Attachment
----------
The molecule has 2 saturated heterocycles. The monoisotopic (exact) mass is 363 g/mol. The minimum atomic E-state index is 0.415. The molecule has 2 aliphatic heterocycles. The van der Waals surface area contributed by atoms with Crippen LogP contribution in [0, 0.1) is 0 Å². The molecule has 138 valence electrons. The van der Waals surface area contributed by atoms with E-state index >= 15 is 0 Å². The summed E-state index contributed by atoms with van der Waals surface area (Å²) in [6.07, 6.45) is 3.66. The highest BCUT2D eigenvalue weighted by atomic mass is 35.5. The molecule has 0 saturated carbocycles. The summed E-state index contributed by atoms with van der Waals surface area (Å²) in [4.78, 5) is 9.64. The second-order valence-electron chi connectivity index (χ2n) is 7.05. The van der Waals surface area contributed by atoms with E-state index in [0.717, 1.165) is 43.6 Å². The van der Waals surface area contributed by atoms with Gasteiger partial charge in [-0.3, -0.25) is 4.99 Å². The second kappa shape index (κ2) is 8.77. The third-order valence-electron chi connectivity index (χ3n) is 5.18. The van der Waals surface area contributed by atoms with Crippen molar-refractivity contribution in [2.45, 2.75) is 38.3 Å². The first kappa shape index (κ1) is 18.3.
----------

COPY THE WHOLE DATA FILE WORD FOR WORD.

The molecule has 2 saturated heterocycles. The monoisotopic (exact) mass is 363 g/mol. The minimum atomic E-state index is 0.415. The molecule has 2 aliphatic heterocycles. The van der Waals surface area contributed by atoms with Crippen LogP contribution in [0, 0.1) is 0 Å². The molecule has 138 valence electrons. The van der Waals surface area contributed by atoms with E-state index >= 15 is 0 Å². The summed E-state index contributed by atoms with van der Waals surface area (Å²) in [6.07, 6.45) is 3.66. The highest BCUT2D eigenvalue weighted by atomic mass is 35.5. The molecule has 0 saturated carbocycles. The summed E-state index contributed by atoms with van der Waals surface area (Å²) in [4.78, 5) is 9.64. The second-order valence-electron chi connectivity index (χ2n) is 7.05. The van der Waals surface area contributed by atoms with E-state index in [0.717, 1.165) is 43.6 Å². The van der Waals surface area contributed by atoms with Gasteiger partial charge in [-0.3, -0.25) is 4.99 Å². The second kappa shape index (κ2) is 8.77. The third-order valence-electron chi connectivity index (χ3n) is 5.18. The van der Waals surface area contributed by atoms with Crippen molar-refractivity contribution in [2.45, 2.75) is 38.3 Å². The first kappa shape index (κ1) is 18.3.